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To some, releasing a diesel variant of a car amid declining sales and public disdain might seem a little like sticking a beef burger on the menu at a vegan restaurant. But the reality is different: Honda recognises that there is still a sizeable market of fleet diesel buyers in the family car segment worth catering for.
The Civic, now in its 10th generation, is the recipient of a new 1.6-litre diesel engine that claims the best fuel consumption and lowest CO2 emissions of the range, which also includes 1.0-litre and 1.5-litre petrol engines.
The new engine replaces Honda's old diesel of the same size, but it has the same power and torque, the only difference being its improved efficiency.
We’d already driven the car abroad, but now we’ve had a chance to sample it on British roads for the first time.
2018 Honda Civic 1.6 i-DTEC on the road
Fire up this diesel Civic and it clatters a little at idle, but it’s no worse than its German rivals. On the move, engine noise grates above 2000rpm when you’re accelerating, but at a cruise on the motorway it manages to be far more hushed.
Compared with rival 1.6-litre diesels, the performance on offer from this Civic is par for the course. With a power output of 118bhp, it doesn’t feel particularly strong, especially off the line, although in a straight dash from 0-62mph there isn’t much difference between it and the equivalent Ford Focus, Skoda Octavia or Volkswagen Golf.
It's fair to say performance is adequate rather than exciting, then. There’s noticeable turbo lag as the power comes surging in around 2000rpm, too, but there's enough get up and go to cope with motorway journeys without issue.
The general lack of oomph might be frustrating if you cover a lot of miles. Of course, entry-level diesel rivals suffer the same issue, but those cars all offer more powerful diesel variants for buyers to choose if they wish. In the Civic's case, this is the sole diesel offering.
With the new engine, CO2 emissions have dropped to 93g/km, while official average fuel economy is now 80.7mpg. These impressive figures make it, on paper, cleaner and more frugal than the Focus, Octavia and Golf equivalents.
Aside from the new engine, the Civic remains the same when it comes to ride and handling. Like the petrol versions, it’s a comfortable car with a settled ride that’s capable of taking gritty, broken surfaces in its stride.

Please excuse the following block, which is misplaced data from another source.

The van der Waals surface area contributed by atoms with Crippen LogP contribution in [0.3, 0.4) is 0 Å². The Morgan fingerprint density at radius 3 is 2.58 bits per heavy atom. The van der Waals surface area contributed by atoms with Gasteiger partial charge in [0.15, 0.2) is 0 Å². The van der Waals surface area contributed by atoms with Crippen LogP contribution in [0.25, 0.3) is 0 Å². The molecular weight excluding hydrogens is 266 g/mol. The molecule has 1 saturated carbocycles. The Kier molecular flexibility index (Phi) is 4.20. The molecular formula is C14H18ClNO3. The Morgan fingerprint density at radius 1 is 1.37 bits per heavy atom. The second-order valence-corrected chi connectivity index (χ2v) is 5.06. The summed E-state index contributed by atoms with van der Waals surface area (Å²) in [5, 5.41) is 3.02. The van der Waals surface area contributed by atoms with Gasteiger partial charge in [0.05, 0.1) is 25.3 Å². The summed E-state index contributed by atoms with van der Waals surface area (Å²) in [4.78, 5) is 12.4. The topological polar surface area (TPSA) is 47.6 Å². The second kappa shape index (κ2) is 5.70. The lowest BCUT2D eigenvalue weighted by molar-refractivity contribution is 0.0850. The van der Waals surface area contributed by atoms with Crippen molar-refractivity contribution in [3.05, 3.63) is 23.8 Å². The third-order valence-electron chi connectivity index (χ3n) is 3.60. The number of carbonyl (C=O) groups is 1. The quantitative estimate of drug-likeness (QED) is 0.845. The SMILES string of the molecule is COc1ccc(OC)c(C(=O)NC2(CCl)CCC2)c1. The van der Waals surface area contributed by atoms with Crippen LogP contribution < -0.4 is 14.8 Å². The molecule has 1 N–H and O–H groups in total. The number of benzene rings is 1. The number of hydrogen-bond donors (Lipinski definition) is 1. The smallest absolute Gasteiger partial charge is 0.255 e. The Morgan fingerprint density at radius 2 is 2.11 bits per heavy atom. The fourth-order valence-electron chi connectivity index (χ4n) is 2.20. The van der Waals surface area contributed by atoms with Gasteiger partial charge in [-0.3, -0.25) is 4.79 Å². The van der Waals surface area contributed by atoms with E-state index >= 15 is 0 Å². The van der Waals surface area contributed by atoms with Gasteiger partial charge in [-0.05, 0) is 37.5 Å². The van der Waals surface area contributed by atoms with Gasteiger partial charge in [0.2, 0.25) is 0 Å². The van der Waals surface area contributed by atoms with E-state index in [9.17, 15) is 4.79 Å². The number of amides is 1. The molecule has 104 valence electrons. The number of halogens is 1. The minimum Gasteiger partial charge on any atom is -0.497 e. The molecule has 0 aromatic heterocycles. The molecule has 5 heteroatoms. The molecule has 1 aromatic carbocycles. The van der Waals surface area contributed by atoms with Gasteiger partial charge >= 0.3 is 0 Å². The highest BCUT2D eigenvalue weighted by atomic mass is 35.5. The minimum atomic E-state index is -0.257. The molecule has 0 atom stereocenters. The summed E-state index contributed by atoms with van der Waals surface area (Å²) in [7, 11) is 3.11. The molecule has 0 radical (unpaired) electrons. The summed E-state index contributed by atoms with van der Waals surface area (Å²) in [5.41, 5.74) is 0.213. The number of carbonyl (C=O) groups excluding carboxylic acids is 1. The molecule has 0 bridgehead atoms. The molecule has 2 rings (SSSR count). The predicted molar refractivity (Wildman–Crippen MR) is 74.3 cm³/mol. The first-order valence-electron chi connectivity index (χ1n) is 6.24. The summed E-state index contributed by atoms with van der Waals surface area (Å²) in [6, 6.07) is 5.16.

Adaptive dampers – standard on EX, Sport Plus and Prestige models – let you stiffen or soften the suspension via the touch of a button by the gearlever. In truth, though, you’ll rarely move from its softest, most comfortable setting, but it’s nice to have the option of firming it up on winding country roads and benefiting from slightly better body control.
Indeed, the Civic offers decent steering and pleasing agility but falls short of the Golf and Octavia as an overall driving experience.
2018 Honda Civic 1.6 i-DTEC interior
The Civic's interior feels robust throughout, although the quality of the materials isn't on the same level as its German rivals. However, it does offer a very good driving position, with plenty of adjustability in both the seating position and steering wheel to allow you to get comfortable, and our preferred SR trim comes with electrically adjustable lumbar support.
A real negative, though, is Honda’s infotainment system, which is one of the worst examples fitted to a modern car. It's complicated and slow-witted to use, but at least you get Apple CarPlay and Android Auto as standard in SR trim to enable smartphone use.
The area in which the Civic can go toe to toe with all rivals is boot space. The Honda has one of the biggest boots of any family car, with only the Octavia offering a more cavernous load space, and that's important in this class. However, the Civic is let down slightly by its stingier space for rear seat passengers.
Standard equipment is generous, though. This new diesel engine is available in S, SE, SR and EX trim levels, the sweet spot being SR, which comes with DAB radio, air conditioning, alloy wheels and a reversing camera.
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